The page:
Durbin Joins Risch, Cardin In Condemning In Violence In Anglophone Cameroon

WASHINGTON  U.S. Senator Dick Durbin (D-IL) joined Senators Jim Risch (R-ID) and Ben Cardin (D-MD) to introduce a resolution calling on the Government of Cameroon and armed separatist groups from the English-speaking Northwest and Southwest regions to end all violence, respect the human rights of all Cameroonians, and pursue a genuinely inclusive dialogue toward resolving the ongoing civil conflict in Anglophone Cameroon.

“Last year at Chicago’s Kovler Center, I heard devastating stories firsthand from refugees who fled mounting political violence in Cameroon.  And President Biya’s long history of jailing journalists and lack of respect for human rights do not bode well for peacefully addressing the country’s colonial-era divisions,” Durbin said.  “That is why I joined my colleagues to introduce this resolution that calls on the Government of Cameroon and armed separatist groups to end all violence and pursue an inclusive dialogue.  The U.S. stands ready to help when a peaceful path forward is advanced.”

Key provisions of the resolution include encouraging all parties of the Anglophone conflict in Cameroon to:

  • Conclude and uphold an immediate ceasefire;
  • Guarantee unfettered humanitarian access and assistance to the Northwest and Southwest regions;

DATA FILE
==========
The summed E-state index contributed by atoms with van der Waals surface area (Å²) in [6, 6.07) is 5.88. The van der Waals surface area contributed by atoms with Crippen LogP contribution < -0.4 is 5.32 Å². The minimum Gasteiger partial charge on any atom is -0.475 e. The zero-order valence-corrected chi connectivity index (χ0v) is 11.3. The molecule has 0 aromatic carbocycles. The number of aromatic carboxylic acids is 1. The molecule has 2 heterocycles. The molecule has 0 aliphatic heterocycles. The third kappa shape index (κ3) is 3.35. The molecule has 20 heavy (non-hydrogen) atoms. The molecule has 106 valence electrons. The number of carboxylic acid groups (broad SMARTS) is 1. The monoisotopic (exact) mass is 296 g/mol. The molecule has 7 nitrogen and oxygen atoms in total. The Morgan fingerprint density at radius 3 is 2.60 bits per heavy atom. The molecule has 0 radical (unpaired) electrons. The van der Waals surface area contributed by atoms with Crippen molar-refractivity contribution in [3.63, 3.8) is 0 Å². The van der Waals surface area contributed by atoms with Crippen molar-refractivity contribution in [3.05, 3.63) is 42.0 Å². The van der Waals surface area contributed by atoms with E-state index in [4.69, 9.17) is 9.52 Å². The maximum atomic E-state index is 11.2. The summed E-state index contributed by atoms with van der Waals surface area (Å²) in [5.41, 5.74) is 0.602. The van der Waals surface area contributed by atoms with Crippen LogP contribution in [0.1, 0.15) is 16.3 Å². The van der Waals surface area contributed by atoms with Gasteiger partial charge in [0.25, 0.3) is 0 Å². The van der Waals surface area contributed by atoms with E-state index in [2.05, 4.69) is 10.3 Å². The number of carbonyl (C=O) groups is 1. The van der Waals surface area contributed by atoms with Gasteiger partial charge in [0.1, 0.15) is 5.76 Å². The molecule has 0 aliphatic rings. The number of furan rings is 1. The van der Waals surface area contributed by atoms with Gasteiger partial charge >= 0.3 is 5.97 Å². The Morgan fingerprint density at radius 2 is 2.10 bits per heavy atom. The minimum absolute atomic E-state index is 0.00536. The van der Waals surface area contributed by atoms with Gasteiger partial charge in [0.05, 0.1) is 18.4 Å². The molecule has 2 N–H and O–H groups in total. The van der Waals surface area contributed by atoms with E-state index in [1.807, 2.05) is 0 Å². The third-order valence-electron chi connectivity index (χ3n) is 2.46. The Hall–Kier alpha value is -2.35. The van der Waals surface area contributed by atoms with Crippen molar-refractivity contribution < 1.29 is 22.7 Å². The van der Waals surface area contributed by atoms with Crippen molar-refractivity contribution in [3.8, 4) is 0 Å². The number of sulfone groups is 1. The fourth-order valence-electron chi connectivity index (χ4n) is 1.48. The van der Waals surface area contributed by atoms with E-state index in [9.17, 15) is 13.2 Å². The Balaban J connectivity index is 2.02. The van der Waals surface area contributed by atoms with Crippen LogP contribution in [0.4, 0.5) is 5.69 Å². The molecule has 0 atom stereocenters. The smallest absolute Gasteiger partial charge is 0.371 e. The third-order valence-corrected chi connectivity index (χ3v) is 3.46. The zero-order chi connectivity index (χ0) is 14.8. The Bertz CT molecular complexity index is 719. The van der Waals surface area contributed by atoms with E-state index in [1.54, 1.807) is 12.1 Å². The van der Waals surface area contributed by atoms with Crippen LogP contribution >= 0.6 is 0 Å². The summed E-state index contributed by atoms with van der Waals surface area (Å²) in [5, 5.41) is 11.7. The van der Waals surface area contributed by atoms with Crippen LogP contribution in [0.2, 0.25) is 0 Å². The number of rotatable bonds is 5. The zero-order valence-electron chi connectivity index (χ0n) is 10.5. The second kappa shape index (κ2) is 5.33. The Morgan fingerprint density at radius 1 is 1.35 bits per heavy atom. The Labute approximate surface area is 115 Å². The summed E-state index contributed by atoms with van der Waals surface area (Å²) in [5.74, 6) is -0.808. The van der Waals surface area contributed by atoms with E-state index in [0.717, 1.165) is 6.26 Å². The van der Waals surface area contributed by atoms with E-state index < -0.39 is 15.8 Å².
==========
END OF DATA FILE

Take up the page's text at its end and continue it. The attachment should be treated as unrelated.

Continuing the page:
• Exercise restraint and ensure that political protests are peaceful; and,
  • Establish a credible process for an inclusive dialogue that includes all relevant stakeholders to achieve a sustainable political solution that respects the rights and freedoms of all of the people of Cameroon.

Along with Durbin, Risch, and Cardin, the resolution was also cosponsored by Senators Todd Young (R-IN), Ed Markey (D-A.), James Lankford (R-OK), Chris Coons (D-DE), Marco Rubio (R-FL), Chris Van Hollen (D-MD), Tammy Baldwin (D-WI), Mark Warner (D-VA), Jeff Merkley (D-OR), and Tim Kaine (D-VA).

Full text of the resolution can be found here.

Since 2016, Cameroon’s security forces have been credibly accused of grave human rights abuses, including suppressing the basic freedoms of expression and assembly, arbitrarily detaining those who challenge the president’s authority, torture, and extrajudicial killings.  Human Rights Watch has documented extensive burning of villages by members of the security forces in the last two years in both the Northwest and Southwest regions, as well as rampant killings of civilians and sexual violence.

In June, Durbin, Cardin, and Van Hollen introduced an amendment to the Fiscal Year (FY) 2021 National Defense Authorization Act (NDAA) to halt all further U.S. security assistance to Cameroon, except for dealing with Boko Haram, until the U.S. Secretaries of Defense and State certify military and security forces of Cameroon have demonstrated progress in abiding by international human rights standards, particularly in regards to repression in Anglophone parts of the country.  Durbin, Cardin, Van Hollen, and Kaine also introduced this amendment to the FY 2020 NDAA as well.

In June 2019, Durbin met with the Cameroonian Ambassador to the United States, Etoundi Essomba Henri.  In December 2018, Durbin, Van Hollen, Cardin, and Kaine joined several other Democratic Senators in a letter to Secretary of State Mike Pompeo urging greater U.S. attention to mounting violence in Cameroon. 

Durbin has helped advocate for the release of jailed Cameroonian journalists and political prisoners, including musician Lapiro de Mbanga who was jailed for his songs criticizing the country’s dictator.